By Gary Robertson
RICHMOND, Va. (Reuters) - Virginia's embattled governor insisted he will not resign over a racist yearbook photo, but he said the state's lieutenant governor would have to step aside if sexual assault allegations against him are found to be true.
In a CBS interview to be broadcast on Monday, Governor Ralph Northam said he had learned from the controversy that erupted on Feb. 1 when a racist photo surfaced from his medical school yearbook, and that as a former pediatrician he could help Virginians heal.
"There's no better person to do that than a doctor. Virginia also needs someone who is strong, who has empathy, who has courage and who has a moral compass," Northam told CBS "This Morning" co-host Gayle King. "And that's why I'm not going anywhere."
According to excerpts of the interview provided on Sunday by CBS, Northam was asked about allegations of sexual crimes, including rape, that have been made by two women against Lieutenant Governor Justin Fairfax, a fellow Democrat and the state's second-highest elected official.
Fairfax, who has denied the allegations and called for an investigation, has also faced widespread calls from Democratic leaders to step aside.
Northam told CBS it must have taken tremendous courage for the women to come forward, and that he supported Fairfax's call for an investigation.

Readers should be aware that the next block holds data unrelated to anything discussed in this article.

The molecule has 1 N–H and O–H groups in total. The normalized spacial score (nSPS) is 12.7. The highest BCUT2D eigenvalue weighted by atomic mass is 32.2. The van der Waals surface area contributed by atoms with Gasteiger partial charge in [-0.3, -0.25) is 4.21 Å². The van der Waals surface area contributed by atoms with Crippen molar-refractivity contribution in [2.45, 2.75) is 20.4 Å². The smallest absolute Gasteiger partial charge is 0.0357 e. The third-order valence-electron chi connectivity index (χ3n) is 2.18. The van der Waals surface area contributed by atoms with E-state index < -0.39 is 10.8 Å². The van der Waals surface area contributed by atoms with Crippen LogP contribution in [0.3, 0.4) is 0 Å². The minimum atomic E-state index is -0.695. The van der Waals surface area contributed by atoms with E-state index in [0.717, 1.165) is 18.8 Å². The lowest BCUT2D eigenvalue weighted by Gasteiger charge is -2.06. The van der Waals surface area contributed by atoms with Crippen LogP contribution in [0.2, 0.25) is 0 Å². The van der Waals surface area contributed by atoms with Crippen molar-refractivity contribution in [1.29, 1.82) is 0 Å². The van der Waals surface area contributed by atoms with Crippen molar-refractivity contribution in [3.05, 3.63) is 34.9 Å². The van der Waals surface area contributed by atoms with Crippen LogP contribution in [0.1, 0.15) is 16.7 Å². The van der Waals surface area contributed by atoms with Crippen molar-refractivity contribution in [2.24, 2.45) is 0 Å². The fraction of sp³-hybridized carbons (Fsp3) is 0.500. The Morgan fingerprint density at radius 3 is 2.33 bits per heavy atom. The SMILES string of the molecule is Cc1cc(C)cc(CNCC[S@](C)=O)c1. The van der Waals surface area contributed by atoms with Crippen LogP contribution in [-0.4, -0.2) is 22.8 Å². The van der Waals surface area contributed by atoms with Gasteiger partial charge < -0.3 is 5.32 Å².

"And if these accusations are determined to be true, I don't think he's going to have any other option but to resign," Northam said.
Fairfax, who is African-American, has said that encounters with both women were consensual.
"I believe and trust that due process will provide the fairness, justice and honesty that is necessary," Fairfax said in a statement on Saturday.
He called on "all appropriate and impartial investigatory authorities, including the FBI," to investigate the claims.
A fellow Democrat, state House member Patrick Hope, has said he will introduce articles of impeachment against Fairfax on Monday unless the lieutenant governor resigns.
The political chaos surrounding the state's top two elected officials has also extended to the second-in-line to succeed Northam, Attorney General Mark Herring, who admitted that he had once darkened his face to imitate a black performer.
The possibility of all three top leaders of Virginia's executive branch having to resign raised the prospect of Democrats losing the governorship to the Republican speaker of the state House of Delegates, who is next in the line of succession.
(Reporting by Gary Robertson; Writing by Daniel Wallis; Editing by Lisa Shumaker)